Sad News: 800 Sea Turtle Nests Destroyed by Hurricane Matthew

Sad News: 800 Sea Turtle Nests Destroyed by Hurricane Matthew

The devastation brought about by the strong gusts and rain of Hurricane Matthew did not only impacted lives of humans but also destroyed about 800 sea turtle nests along the northern Palm Beach County.

According to the report from Palm Beach Post, about 63 percent of the 1,250 nests that were not hatched before Hurricane Matthew skirted Florida’s Atlantic shoreline were lost in the storm. On the other hand, about 450 nests survived the storm and are still incubating.

Official and conservation organization was not able to rescue the nest because they are barred from moving the nest. Due to the high risk of movement-induced mortality, Florida Fish and Wildlife Conservation Commission regulations bars anyone from moving the nest, even with a threat of hurricane.

Sea turtle eggs are buried in the sand and is unaffected even by strong winds. However, storm surge and subsequent beach erosion could leave the eggs exposed and increase the risk of mortality.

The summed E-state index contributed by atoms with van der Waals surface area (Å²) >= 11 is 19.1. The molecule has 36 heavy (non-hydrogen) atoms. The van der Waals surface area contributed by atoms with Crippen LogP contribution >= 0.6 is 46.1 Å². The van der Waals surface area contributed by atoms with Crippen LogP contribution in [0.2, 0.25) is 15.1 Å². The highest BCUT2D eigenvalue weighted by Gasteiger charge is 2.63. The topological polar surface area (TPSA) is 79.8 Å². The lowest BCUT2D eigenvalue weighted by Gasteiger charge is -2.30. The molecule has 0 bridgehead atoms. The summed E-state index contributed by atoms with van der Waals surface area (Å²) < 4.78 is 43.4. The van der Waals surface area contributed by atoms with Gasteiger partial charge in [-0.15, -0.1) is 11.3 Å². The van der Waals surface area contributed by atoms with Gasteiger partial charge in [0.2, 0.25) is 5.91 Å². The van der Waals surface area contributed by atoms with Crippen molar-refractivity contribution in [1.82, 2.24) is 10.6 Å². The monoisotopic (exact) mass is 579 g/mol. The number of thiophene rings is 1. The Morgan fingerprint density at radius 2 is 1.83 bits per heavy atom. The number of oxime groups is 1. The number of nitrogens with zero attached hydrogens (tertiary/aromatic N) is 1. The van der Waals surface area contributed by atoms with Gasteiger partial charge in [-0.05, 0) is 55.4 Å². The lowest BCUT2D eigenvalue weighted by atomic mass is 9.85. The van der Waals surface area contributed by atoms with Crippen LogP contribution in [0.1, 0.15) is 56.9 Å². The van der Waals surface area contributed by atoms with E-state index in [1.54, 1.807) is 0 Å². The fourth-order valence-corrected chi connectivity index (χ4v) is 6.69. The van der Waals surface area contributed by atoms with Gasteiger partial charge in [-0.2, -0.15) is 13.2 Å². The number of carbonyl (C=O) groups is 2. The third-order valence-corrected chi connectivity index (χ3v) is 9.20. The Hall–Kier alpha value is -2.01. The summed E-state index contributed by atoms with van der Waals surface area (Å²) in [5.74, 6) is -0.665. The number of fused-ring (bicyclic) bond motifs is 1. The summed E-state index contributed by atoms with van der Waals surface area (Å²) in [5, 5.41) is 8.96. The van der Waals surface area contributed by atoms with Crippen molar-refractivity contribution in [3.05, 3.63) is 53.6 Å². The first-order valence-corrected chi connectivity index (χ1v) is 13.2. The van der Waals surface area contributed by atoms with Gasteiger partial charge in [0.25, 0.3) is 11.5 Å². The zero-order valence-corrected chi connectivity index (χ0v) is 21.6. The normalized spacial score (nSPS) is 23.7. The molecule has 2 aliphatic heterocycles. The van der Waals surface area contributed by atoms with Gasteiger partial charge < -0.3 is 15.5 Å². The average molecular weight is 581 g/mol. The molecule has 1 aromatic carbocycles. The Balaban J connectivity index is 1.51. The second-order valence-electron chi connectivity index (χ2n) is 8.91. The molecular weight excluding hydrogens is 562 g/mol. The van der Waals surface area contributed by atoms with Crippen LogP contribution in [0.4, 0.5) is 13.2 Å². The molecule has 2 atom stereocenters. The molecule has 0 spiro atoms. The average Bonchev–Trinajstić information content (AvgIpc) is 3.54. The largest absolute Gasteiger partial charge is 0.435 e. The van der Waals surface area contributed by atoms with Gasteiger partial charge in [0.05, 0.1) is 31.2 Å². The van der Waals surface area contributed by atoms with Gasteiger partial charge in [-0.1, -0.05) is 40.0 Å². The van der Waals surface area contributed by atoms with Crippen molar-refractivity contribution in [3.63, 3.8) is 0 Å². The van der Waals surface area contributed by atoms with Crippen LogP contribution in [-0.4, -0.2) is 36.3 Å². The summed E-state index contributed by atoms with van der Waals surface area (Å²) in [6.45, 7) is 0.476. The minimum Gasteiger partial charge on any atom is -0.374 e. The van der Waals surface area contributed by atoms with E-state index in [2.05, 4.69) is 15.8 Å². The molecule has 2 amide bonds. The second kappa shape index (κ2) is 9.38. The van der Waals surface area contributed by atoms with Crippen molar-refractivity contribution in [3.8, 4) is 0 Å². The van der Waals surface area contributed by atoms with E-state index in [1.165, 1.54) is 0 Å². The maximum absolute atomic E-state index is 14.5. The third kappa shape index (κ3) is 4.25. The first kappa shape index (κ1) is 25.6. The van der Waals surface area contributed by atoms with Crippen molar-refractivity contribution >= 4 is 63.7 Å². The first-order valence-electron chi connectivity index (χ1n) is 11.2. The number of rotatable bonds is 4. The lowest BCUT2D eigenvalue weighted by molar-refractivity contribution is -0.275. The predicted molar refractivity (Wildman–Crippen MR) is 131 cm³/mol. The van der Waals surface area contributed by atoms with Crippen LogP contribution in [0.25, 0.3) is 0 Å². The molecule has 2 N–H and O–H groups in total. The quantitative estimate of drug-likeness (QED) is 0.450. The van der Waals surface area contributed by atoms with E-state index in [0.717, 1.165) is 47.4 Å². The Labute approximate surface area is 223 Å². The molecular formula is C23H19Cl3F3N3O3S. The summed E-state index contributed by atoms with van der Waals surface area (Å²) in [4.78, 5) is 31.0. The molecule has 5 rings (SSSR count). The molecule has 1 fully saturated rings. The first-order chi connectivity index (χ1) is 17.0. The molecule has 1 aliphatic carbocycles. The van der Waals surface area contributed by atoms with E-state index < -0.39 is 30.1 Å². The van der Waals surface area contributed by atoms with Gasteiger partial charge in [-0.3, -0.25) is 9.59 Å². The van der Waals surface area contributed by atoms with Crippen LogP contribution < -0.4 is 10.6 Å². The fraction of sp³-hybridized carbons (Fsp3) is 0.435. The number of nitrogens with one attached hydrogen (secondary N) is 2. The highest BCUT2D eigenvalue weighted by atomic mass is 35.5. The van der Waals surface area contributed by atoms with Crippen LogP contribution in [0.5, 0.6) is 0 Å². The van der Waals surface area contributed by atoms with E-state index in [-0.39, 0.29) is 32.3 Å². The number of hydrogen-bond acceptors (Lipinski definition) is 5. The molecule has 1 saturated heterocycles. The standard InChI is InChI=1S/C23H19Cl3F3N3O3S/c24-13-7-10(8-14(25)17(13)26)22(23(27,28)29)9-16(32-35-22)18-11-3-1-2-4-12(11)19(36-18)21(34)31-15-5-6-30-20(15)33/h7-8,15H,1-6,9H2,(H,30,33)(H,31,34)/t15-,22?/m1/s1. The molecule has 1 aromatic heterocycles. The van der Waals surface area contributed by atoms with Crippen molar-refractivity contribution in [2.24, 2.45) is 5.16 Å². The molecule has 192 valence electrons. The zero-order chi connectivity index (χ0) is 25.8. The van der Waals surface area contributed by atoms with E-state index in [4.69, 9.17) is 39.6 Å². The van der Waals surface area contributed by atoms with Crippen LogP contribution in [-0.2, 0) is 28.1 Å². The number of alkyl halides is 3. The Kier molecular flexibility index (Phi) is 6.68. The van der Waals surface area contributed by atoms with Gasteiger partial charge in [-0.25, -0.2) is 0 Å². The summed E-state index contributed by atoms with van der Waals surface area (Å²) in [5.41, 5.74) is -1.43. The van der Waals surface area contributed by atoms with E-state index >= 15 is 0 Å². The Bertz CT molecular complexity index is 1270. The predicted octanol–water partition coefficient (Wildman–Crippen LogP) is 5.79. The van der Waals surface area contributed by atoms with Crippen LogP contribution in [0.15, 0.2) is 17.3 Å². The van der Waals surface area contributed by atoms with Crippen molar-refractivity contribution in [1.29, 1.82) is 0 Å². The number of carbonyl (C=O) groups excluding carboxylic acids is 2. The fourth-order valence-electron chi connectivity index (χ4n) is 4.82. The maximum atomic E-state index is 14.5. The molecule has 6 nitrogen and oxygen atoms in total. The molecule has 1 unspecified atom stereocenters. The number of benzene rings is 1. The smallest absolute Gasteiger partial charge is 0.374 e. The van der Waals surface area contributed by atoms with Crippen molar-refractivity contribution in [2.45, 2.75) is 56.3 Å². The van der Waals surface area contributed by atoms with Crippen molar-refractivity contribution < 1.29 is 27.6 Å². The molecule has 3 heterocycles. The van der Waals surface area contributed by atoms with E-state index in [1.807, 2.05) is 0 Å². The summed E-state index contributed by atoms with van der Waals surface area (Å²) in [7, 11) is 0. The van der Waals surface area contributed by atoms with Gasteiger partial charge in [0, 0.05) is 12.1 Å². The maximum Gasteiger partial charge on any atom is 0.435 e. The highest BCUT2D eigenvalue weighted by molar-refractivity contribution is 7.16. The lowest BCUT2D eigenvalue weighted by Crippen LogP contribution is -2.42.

Most of the affected nests belong to green sea turtles. Green sea turtles are listed as endangered in the International Union for Conservation of Nature (IUCN) Red List. In the last three decades, green sea turtles have made a spectacular comeback. Their population has seen dramatic increase in the past three decades that federal wildlife officials have reclassified 8 out of 11 global populations of green sea turtles as « threatened » under the Endangered Species Act.

« It’s one of the great stories in the history of wildlife conservation in North America, » said Dr. Llewellyn Ehrhart, one of the world’s foremost sea turtle nesting experts, in a report from WESH 2 News.

Despite the high numbers of lost nests holding about hundreds of sea turtle egg, federal officials claim that the impact is only minimal because it occurred during a record-breaking year for nesting. Nearly 15,000 sea turtle have already hatched along the 10-mile stretch beach from Donald Ross Road north to Jonathan Dickinson State Park, representing 92 percent success rate for this year’s nesting season.